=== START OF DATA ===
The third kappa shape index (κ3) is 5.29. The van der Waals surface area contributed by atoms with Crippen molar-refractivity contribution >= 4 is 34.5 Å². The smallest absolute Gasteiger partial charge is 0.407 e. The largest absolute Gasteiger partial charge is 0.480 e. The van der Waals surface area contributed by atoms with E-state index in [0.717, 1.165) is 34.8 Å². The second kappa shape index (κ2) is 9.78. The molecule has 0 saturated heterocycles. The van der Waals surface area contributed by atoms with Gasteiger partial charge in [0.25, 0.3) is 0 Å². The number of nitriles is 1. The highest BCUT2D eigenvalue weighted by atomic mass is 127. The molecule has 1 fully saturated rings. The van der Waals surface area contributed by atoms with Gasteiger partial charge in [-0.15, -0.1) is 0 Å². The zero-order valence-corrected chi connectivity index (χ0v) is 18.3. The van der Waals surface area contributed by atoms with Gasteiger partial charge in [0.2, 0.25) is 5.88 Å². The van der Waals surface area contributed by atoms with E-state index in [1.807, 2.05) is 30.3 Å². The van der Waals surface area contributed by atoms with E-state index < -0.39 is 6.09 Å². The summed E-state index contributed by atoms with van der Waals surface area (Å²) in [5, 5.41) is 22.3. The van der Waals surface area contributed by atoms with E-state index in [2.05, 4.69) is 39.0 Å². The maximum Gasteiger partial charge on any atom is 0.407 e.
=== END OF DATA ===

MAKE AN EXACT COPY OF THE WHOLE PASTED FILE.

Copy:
The third kappa shape index (κ3) is 5.29. The van der Waals surface area contributed by atoms with Crippen molar-refractivity contribution >= 4 is 34.5 Å². The smallest absolute Gasteiger partial charge is 0.407 e. The largest absolute Gasteiger partial charge is 0.480 e. The van der Waals surface area contributed by atoms with E-state index in [0.717, 1.165) is 34.8 Å². The second kappa shape index (κ2) is 9.78. The molecule has 0 saturated heterocycles. The van der Waals surface area contributed by atoms with Gasteiger partial charge in [0.25, 0.3) is 0 Å². The number of nitriles is 1. The highest BCUT2D eigenvalue weighted by atomic mass is 127. The molecule has 1 fully saturated rings. The van der Waals surface area contributed by atoms with Gasteiger partial charge in [-0.15, -0.1) is 0 Å². The zero-order valence-corrected chi connectivity index (χ0v) is 18.3. The van der Waals surface area contributed by atoms with Gasteiger partial charge in [0.2, 0.25) is 5.88 Å². The van der Waals surface area contributed by atoms with E-state index in [1.807, 2.05) is 30.3 Å². The van der Waals surface area contributed by atoms with E-state index < -0.39 is 6.09 Å². The summed E-state index contributed by atoms with van der Waals surface area (Å²) in [5, 5.41) is 22.3. The van der Waals surface area contributed by atoms with E-state index in [2.05, 4.69) is 39.0 Å². The maximum Gasteiger partial charge on any atom is 0.407 e.